(15:25): Now it's a little bit black box on how they do this. Obviously there's a lot of machine learning in the background. Google has been investing into that space for a long, long time. So this makes their way into Google Analytics, obviously quite rapidly, and I'm kind of torn on both sides because yes, we might get more and better data, but we don't know how good that data is in the end because it goes through a black box and Google kind of controls the algorithm behind it. So it's something that I'm looking at with a little bit of a skeptical eye. I think at the same time, it is the right direction because we are not able to get all of complete data nowadays, and Google Analytics is not a hundred percent complete in that.
John (16:15): So what are some other tools? We've been talking primarily about Google Analytics for, but what are some other tools? If I'm a typical small to midsize business, I know that's a big range and I want to have a better idea of what's going on on my website or even attribution or is a page performing I want it to perform. What are some other tools that you like? Yeah,
Julian (16:39): I think Google Analytics is a great tool to have running. Just imagine that this is actually an enterprise tool that is made possible by Google for free because they want you to spend more money on Google Ads obviously. But at the same time, there are other tools out there that do a similar good job on that side. We actually only recommend certain tools when it comes to certain questions that you might want to have. If you really want to know how is my landing page performing because I get a lot of people onto this landing page, it's not performing in the way that I want it to perform. Then you can look at, for example, session recordings, hot Jaws a really cool tool that lets you know what the users are doing and ask them questions as well while they're on your website so you can get insights about how to improve a certain page.
John (18:46): Alright, just because we have to talk about AI on pretty much every podcast episode now, what's the role of AI in analyzing just basic Google Analytics data even? Are you seeing some tools or even just prompts that people are writing to analyze data for better conversions or better tracking?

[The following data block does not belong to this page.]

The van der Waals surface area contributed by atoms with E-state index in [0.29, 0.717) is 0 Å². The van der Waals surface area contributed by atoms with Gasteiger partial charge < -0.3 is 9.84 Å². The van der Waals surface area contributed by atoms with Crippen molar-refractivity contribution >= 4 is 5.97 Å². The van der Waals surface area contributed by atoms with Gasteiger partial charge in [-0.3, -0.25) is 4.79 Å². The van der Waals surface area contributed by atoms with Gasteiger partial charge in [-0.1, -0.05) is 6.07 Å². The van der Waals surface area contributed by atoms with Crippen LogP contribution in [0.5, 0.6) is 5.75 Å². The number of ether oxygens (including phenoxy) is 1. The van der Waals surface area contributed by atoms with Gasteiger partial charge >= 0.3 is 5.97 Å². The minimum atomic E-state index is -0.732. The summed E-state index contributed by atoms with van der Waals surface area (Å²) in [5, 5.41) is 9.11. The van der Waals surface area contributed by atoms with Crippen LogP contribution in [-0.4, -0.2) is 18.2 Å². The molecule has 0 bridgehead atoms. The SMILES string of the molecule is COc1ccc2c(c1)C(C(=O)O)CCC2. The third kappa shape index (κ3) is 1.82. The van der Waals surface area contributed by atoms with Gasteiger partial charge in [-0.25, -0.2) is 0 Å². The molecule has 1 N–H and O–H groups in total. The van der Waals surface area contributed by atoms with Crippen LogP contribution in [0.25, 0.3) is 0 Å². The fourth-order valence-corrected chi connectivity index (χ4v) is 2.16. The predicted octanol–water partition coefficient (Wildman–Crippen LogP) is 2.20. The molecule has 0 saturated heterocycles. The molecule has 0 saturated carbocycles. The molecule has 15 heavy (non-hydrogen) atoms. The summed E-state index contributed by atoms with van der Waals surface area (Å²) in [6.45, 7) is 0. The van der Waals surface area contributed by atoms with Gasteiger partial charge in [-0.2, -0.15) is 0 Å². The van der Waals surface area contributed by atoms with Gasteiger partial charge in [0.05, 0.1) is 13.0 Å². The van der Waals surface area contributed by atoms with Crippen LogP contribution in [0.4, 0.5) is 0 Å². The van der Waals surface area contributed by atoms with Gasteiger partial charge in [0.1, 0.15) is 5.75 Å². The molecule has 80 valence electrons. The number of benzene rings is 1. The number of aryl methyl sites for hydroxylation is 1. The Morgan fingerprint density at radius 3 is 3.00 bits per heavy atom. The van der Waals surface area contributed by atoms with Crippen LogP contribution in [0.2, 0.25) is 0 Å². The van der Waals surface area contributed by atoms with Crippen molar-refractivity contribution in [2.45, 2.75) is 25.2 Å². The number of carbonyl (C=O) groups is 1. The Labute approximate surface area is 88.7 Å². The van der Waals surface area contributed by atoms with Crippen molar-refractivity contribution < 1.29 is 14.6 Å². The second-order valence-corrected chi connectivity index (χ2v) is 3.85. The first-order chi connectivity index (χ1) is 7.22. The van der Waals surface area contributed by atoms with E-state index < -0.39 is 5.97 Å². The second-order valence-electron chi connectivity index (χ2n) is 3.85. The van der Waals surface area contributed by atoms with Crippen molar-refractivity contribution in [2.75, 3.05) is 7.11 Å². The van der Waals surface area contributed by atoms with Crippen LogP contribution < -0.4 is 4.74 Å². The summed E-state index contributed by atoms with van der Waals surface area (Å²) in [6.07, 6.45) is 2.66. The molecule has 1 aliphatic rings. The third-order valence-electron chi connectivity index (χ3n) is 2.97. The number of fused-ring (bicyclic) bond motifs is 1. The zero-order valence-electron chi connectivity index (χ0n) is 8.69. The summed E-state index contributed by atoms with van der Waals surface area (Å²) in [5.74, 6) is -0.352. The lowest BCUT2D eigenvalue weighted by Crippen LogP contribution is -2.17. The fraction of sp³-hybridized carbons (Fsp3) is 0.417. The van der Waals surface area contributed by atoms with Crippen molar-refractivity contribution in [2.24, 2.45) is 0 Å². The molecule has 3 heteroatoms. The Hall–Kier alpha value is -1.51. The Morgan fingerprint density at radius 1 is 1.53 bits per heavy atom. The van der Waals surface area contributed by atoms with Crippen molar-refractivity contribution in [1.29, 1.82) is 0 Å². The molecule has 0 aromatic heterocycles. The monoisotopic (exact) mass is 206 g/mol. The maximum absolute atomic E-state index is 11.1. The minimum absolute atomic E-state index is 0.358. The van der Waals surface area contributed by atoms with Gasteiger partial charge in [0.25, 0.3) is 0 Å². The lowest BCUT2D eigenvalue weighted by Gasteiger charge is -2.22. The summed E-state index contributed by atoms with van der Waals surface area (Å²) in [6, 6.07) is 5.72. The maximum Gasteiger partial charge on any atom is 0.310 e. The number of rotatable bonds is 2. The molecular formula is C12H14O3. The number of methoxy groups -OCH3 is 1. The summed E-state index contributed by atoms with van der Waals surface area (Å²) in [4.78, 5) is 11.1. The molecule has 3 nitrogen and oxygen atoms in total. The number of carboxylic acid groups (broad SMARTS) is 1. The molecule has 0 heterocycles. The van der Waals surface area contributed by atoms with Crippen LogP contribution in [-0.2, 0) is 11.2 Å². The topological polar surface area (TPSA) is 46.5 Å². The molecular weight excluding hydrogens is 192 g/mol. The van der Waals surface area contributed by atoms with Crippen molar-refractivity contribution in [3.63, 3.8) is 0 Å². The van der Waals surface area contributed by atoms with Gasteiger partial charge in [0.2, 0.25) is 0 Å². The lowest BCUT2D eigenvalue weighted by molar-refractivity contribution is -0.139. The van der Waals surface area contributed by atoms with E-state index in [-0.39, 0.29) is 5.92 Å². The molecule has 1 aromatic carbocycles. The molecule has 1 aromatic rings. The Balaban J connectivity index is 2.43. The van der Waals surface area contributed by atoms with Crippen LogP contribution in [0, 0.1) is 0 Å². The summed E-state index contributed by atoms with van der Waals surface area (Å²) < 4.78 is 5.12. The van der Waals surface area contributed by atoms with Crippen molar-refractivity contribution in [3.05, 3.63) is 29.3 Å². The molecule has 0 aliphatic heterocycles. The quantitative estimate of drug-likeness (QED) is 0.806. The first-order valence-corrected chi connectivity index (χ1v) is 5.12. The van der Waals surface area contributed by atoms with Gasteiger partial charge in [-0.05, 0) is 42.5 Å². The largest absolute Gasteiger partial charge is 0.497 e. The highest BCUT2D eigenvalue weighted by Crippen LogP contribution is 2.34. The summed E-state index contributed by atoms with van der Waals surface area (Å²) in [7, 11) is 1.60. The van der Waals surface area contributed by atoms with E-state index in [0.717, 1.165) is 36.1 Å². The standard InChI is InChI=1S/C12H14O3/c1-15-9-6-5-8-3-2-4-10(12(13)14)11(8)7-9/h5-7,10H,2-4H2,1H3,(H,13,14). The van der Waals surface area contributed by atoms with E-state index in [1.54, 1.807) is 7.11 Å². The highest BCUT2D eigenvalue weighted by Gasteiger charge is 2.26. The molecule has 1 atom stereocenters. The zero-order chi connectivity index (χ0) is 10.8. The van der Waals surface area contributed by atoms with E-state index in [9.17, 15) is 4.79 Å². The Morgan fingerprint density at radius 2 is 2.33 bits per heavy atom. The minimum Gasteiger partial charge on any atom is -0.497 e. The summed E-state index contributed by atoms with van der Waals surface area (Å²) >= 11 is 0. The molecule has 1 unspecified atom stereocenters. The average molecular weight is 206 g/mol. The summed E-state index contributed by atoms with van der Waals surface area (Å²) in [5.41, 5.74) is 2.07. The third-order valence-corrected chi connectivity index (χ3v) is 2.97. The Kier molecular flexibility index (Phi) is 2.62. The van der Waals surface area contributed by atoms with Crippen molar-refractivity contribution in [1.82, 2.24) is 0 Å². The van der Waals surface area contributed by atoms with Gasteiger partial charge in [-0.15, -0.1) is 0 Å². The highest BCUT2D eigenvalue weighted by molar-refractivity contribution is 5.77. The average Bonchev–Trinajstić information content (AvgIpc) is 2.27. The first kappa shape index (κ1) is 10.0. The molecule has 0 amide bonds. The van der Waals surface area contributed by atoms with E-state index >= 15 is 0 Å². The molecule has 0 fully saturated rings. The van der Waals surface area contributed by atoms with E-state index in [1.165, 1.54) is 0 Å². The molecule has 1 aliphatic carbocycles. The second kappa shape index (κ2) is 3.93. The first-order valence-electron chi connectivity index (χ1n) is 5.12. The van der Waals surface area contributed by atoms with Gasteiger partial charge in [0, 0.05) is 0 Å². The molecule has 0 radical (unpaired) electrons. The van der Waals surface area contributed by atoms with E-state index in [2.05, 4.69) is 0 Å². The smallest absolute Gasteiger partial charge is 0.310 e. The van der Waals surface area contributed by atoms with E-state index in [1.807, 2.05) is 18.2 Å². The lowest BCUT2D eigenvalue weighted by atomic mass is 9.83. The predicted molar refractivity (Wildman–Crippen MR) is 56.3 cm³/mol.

Julian (19:07): Yeah, I'm just waiting for Google to really implement this. I thought this product, and I mean in Google ads, we already see it. As long as we look at data and need to click around to answer our questions, that could actually be taken over by a machine. Now we need to be careful here because especially when under the light of privacy, we are working with data that maybe doesn't belong to us and putting it into another system that analyzes it and we don't know how it analyzes, it might be a risk in itself. So I'm not the first one that puts the data into a chat G P T and just lets it figure it out.
John (19:48): But
Julian (19:48): Yeah, these tools are out there already and there have been already advances made with the plugins that we see in Chat G P T that you can connect it to Google Analytics and to other tools and just answer basic questions to it. It'll make our job definitely easier. And for the layman, it'll be definitely
(20:08): A really cool advancement because you don't have to click through actual reports anymore. The machine will be able to tell you the results itself. Again, the only thing that we need to caution ourselves in, and that will be the big war that will be going on, I think in the next years, is not that who can do this operation or that operation, but rather who do we actually trust in the end? Because there will be a lot through algorithms, a lot through black boxes going our data, sucking it in, and then giving us an output. How much do we trust this actually? And yeah, the trust was on, there's Google, there are other companies out there that actually work with a lot of data and we don't know where we'll end up. From my opinion, it is never too late if you are already a little bit more advanced to think about actually getting a hold of your raw data and saving it yourself. So you will be able to send it to many different other tools if you don't trust the output of Google anymore or the output of any other tool. So if you have control of your data, you'll be able to do so. Otherwise it's all on Google and you kind of need to go with that machine.
John (21:20): All right, Julie and I want to thank you for stopping by the Duct Tape Marketing podcast for a bit. Do you want to invite people where they might connect with you and learn about particularly your YouTube channel? I suspect that's where you send a lot of people.
Julian (21:32): Yeah, absolutely. So you can go over to measure school.com. That's where we have most of our teachings. For professional marketers who want to learn these tools, we have a YouTube channel you can just look us up on at Measure School. And actually one thing is a event that we are running called Measure Summit, where we have the format experts on the whole measurement scene and interview them. So if you want to check that out, it's all for free. Go over to measure summit.com.
John (21:59): Awesome. And we'll have those links in the show notes as well. So Julian, again, appreciate you stopping by the Duct Tape Marketing Podcast and maybe we'll run into you one of these days out there on the road.
Julian (22:09): Thank you, John.